headshotBy Amanda Brown

Wearing a seat belt seems like an obvious thing to do, right? Well, for nearly 14% of Tennesseans, it isn’t a habit. In an observational study commissioned by our office and performed by the University of Tennessee Center for Transportation Research, only 86.2% of drivers in our state buckle up. I’d like to debunk a few of the myths and argue some of the seat belt criticisms I hear each day.

The first one I hear frequently is “I have an air bag.” Air bags are not a substitute for seat belts. Most air bags will not be beneficial in a side impact, rear impact, or rollover crash.  Further, airbags deploy at speeds as high as 200 miles per hour. It’s pretty much a great idea to have the seat belt hold you back from that rocket coming at your face.

The next excuse people like to provide is “we are only going a short distance.” It’s important to remember that most traffic fatalities occur within 25 miles of home and at speeds of less than 40 miles per hour. Everyone believes that he or she is an extremely talented driver. That may be the case, but the people driving around you may not be as qualified. Would you want your children or teens to ride unbelted around the corner or around the block? Then neither should you.

And for whatever reason, once people sit in the back seat or get in a taxi, they say “Seat belts? Fuhgeddaboudit!” Data from the U.S. Department of Transportation shows that 22% of backseat passengers don’t wear a seat belt. REALLY? You are just as likely to be hurt or killed in the back seat as you are in the front seat. And, being completely honest, some of the most terrifying car rides I’ve ever taken have been at the hand of an impatient cab driver.


The loudest responses I receive are from those who think that wearing a seat belt is a personal choice and doesn’t affect anyone else. Yes, it is absolutely a personal choice; however, it has public consequences. The choice to not wear a seat belt could turn a property damage crash into a crash with injuries or a fatal crash. Which type of crash do you think has less impact? You are changing the lives of your family members, the lives of those officers and first responders who will be working the crash, and the individuals stuck in the queue behind the crash (which can cause secondary crashes). There is also an economic impact from increased insurance premiums, lost travel time, and lost productivity. The choice to not wear a seat belt isn’t just about you. It affects all of us. Every day.

There are those who believe a seat belt will hurt more than help in a crash. There are crashes that take place where the use of a seat belt doesn’t change the outcome. There are absolutely crashes that are so severe that a person would be unable to survive regardless. However, those are in the minority, and you cannot estimate the severity of a crash until after it takes place. Why take the risk? And to ease the “I know someone who knows someone who heard about someone who…” stories, crashes involving fire or water (where it could be necessary to quickly escape the vehicle) happen in only one-half of one-percent of all crashes.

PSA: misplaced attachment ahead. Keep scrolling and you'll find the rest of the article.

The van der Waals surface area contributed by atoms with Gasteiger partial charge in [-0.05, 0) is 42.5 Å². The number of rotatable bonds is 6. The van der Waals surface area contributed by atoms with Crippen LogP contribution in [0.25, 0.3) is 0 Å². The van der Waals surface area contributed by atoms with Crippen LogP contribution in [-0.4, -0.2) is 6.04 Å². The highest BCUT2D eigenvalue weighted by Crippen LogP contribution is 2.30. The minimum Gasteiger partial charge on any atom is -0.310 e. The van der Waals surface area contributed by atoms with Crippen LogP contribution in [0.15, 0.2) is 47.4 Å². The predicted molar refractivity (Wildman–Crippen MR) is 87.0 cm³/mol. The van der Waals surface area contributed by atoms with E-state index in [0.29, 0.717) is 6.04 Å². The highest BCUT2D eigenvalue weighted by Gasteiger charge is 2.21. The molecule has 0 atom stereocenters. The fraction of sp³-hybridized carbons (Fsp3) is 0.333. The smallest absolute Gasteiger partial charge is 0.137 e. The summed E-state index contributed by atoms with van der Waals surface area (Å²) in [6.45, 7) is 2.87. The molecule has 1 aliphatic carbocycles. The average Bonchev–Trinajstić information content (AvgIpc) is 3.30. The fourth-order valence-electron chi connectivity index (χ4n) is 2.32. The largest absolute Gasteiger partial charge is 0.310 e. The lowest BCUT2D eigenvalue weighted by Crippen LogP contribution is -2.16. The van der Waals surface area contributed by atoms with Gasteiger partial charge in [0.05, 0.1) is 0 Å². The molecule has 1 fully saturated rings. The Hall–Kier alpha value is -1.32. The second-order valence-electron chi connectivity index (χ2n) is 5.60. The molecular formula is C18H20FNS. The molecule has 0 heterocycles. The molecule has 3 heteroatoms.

Lastly, I hear that it’s uncomfortable. But isn’t the head, neck, or chest injury you could sustain going to be a lot more uncomfortable? I, in particular, have a short torso. This makes it very easy for the seat belt to come up over my neck. Fortunately, I have a vehicle that allows me to adjust the height of my belt and the height of the driver seat. If this is a problem for you also, look for that feature as you go to buy your next vehicle. Your seat belt should fit “belts to bones.” It should come over your shoulder, across your collarbone and chest, buckling at the hips. There is a right way to wear it, and this is it. If you slide it under your arm or put the shoulder strap behind your back, you aren’t doing yourself any favors.

I’ve spent all of this post talking about why you should wear your seat belt – but it’s also important for all of your passengers to wear them, too. An unbelted passenger becomes a flying projectile in the event of a crash. Would you want your 130 pound friend coming at you at 55 MPH? I think not. How about your 80 pound child? Watch this vs. this.

If that isn’t enough, let me throw some stats your way. In 2014, 249 women were killed in traffic crashes in Tennessee. Of those, 45% weren’t buckled up. Do it for your family, do it for your friends, heck, do it for me. (Spoiler alert! It’s also the law.) The second that it takes you to buckle up matters tremendously. This piece is designed to be light-hearted and informative, but this issue is a serious one. Every situation is different, but the research is clear: seat belts save lives. I frequently interact with families that have lost a loved one, and it’s a pain that I cannot even begin to fathom.

Safety is my soapbox. Thanks for letting me stand on it for a while. I could spend another billion hours on child passenger safety, so if you’d like to talk to me about that – shoot an email to Amanda.Brown@tn.gov.

Amanda Brown is the Public Information Officer for the Tennessee Governor’s Highway Safety Office (GHSO). Amanda has been involved in the traffic safety industry for six years. Beginning (and continuing!) as a traffic safety advocate for the Ollie Otter Booster Seat and Seat Belt Safety Program, Amanda developed the current GHSO website and social media channels as a grant recipient. Following that, Amanda was hired at the GHSO headquarters and has since led all their earned and social media efforts.